Body confidence campaigners have criticised Renee Zellweger for wearing a fat suit in her upcoming series, The Thing About Pam.
The Oscar-winning actor plays Pam Hupp in the true-crime series, which is based on the real-life murder of Betsy Faria. Zellweger was photographed (here via Metro) wearing a fat suit, along with prosthetics on her face to make her appear larger than she is.
But the decision to cast the 52-year-old in the role has caused a stir, with many calling the star out. Body confidence content creator and curve model, Jess Megan, branded Zellweger's use of a fat suit as "another grim message to talented fat actresses that despite the fact that they have the lived experience of existing in a body like that, a thin actress would still somehow play the role better."
She added: "There are some brilliant fat actresses out there, and even if none of them were suitable, they could have found a new star for the limited amount of representation fat people already have"
On the wider implications that the issue has, Jess pointed out that "we don’t show enough love and support towards people in larger bodies, partially because we don’t see them represented within the media."
She continued, "That's because directors and producers aren’t seeking them out and casting them for these roles, choosing people like Renee Zellweger, a famously slim actress, to play them instead. It's a vicious cycle."
Podcast host and body confidence influencer, Rosey Blair, agrees. "There are so few roles available to actors in larger bodies it’s truly insulting to see any successful working actor put on a costume to resemble the bodies Hollywood won’t employ," Rosey told Cosmopolitan UK, "There are so many juicy, nuanced roles available to thin actors – how dare they take roles explicitly written as fat?"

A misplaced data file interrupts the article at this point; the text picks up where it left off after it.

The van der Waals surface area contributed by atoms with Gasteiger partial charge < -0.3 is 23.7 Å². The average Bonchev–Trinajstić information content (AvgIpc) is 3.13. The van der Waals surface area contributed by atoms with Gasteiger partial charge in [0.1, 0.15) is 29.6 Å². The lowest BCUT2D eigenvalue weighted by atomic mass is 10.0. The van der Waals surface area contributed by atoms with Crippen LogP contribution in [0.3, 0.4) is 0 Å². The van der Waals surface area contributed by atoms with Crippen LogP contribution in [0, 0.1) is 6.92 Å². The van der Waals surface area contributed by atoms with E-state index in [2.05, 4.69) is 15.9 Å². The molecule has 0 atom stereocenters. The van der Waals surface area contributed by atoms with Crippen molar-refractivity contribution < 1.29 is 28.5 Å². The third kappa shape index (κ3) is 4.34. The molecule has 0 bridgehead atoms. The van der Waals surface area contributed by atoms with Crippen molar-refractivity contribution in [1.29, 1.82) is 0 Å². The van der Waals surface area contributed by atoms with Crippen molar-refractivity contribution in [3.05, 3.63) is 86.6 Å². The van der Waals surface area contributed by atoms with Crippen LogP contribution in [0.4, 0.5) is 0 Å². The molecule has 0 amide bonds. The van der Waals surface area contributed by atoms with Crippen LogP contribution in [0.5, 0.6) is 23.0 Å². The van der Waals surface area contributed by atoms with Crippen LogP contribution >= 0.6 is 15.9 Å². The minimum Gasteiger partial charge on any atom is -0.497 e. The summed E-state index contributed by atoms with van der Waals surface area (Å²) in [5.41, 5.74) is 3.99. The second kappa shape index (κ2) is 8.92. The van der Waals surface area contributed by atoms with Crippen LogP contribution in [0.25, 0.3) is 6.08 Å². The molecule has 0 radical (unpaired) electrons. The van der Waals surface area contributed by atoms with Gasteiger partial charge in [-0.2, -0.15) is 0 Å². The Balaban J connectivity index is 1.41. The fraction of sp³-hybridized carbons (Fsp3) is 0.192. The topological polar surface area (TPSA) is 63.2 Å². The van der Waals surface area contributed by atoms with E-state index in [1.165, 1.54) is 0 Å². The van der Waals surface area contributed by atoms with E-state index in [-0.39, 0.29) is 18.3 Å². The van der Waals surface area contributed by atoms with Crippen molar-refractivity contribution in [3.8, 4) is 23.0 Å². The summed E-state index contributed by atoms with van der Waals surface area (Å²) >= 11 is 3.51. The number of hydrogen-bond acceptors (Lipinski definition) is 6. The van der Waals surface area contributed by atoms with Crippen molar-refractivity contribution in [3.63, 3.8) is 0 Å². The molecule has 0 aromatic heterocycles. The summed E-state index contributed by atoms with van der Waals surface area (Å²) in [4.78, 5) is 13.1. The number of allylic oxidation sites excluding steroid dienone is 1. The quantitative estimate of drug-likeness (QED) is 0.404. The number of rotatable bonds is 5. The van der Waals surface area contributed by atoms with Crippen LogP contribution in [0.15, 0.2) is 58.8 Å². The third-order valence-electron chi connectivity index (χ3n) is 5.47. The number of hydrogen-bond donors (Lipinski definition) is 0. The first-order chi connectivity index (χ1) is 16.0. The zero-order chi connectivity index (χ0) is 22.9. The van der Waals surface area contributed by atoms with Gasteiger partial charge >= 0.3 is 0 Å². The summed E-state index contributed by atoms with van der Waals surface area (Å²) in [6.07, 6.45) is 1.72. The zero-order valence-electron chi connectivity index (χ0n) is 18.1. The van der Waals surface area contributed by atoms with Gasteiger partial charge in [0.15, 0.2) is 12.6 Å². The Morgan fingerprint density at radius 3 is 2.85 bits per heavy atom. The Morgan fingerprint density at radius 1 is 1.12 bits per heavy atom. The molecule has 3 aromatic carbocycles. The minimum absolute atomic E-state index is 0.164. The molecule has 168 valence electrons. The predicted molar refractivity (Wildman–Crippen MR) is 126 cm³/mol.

But, it's not the first time a thin-bodied actor has used a fat suit for a role. Gwyneth Paltrow famously wore a fat suit for her starring role of Rosemary in 2001's Shallow Hal, while Courteney Cox did the same for "Fat Monica" flashbacks in Friends. Two decades on and the issue is still, albeit frustratingly, relevant. Earlier this year, Sarah Paulson came under scrutiny for wearing one to play Linda Tripp in the upcoming season of American Crime Story: Impeachment.
In the aftermath of the backlash, Paulson admitted to the LA Times that she "wouldn't make the same choice" to wear a fat suit again. "The thing I think about the most is that I regret not thinking about it more fully," she said, "And that is an important thing for me to think about and reflect on. I also know it’s a privileged place to be sitting and thinking about it and reflecting on it, having already gotten to do it, and having had an opportunity that someone else didn’t have. You can only learn what you learn when you learn it. Should I have known? Abso-f**king-lutely. But I do now."
The issue is this: as thin-bodied actors put on fat suits to play the roles of larger-bodied characters, they leave no room for actors who actually fit the profile of the character in question, which ultimately reinforces the idea that being thin = being accepted.
"Fat suits take jobs from fat actors and actresses. That's the bottom line," stresses Jess, "It tells fat people that their bodies are not worthy of being shown in their real form."
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